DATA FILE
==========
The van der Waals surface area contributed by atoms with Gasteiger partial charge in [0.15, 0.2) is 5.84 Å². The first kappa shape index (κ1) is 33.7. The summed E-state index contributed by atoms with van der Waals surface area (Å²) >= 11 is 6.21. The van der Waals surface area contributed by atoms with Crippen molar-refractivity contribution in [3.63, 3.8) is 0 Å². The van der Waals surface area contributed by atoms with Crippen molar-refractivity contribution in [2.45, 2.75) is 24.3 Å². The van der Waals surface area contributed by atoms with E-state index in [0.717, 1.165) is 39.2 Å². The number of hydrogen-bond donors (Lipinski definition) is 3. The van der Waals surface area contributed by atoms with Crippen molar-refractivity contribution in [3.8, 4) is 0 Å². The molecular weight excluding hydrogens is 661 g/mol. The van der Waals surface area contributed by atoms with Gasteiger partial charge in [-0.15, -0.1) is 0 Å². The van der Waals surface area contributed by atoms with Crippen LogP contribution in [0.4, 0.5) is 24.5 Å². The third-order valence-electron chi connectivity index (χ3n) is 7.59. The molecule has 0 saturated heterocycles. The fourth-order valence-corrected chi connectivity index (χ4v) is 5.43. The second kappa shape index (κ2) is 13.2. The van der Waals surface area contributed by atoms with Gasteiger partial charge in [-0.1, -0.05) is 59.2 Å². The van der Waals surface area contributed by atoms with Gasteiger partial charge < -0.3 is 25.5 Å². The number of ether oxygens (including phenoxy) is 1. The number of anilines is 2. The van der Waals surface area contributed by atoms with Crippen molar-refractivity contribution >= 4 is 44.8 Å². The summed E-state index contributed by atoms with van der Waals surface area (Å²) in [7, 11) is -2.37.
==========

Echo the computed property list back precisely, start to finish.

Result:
The van der Waals surface area contributed by atoms with Gasteiger partial charge in [0.15, 0.2) is 5.84 Å². The first kappa shape index (κ1) is 33.7. The summed E-state index contributed by atoms with van der Waals surface area (Å²) >= 11 is 6.21. The van der Waals surface area contributed by atoms with Crippen molar-refractivity contribution in [3.63, 3.8) is 0 Å². The van der Waals surface area contributed by atoms with Crippen molar-refractivity contribution in [2.45, 2.75) is 24.3 Å². The van der Waals surface area contributed by atoms with E-state index in [0.717, 1.165) is 39.2 Å². The number of hydrogen-bond donors (Lipinski definition) is 3. The van der Waals surface area contributed by atoms with Crippen molar-refractivity contribution in [3.8, 4) is 0 Å². The molecular weight excluding hydrogens is 661 g/mol. The van der Waals surface area contributed by atoms with Gasteiger partial charge in [-0.15, -0.1) is 0 Å². The van der Waals surface area contributed by atoms with Crippen LogP contribution in [0.4, 0.5) is 24.5 Å². The third-order valence-electron chi connectivity index (χ3n) is 7.59. The molecule has 0 saturated heterocycles. The fourth-order valence-corrected chi connectivity index (χ4v) is 5.43. The second kappa shape index (κ2) is 13.2. The van der Waals surface area contributed by atoms with Gasteiger partial charge in [-0.1, -0.05) is 59.2 Å². The van der Waals surface area contributed by atoms with Gasteiger partial charge < -0.3 is 25.5 Å². The number of ether oxygens (including phenoxy) is 1. The number of anilines is 2. The van der Waals surface area contributed by atoms with Crippen molar-refractivity contribution >= 4 is 44.8 Å². The summed E-state index contributed by atoms with van der Waals surface area (Å²) in [7, 11) is -2.37.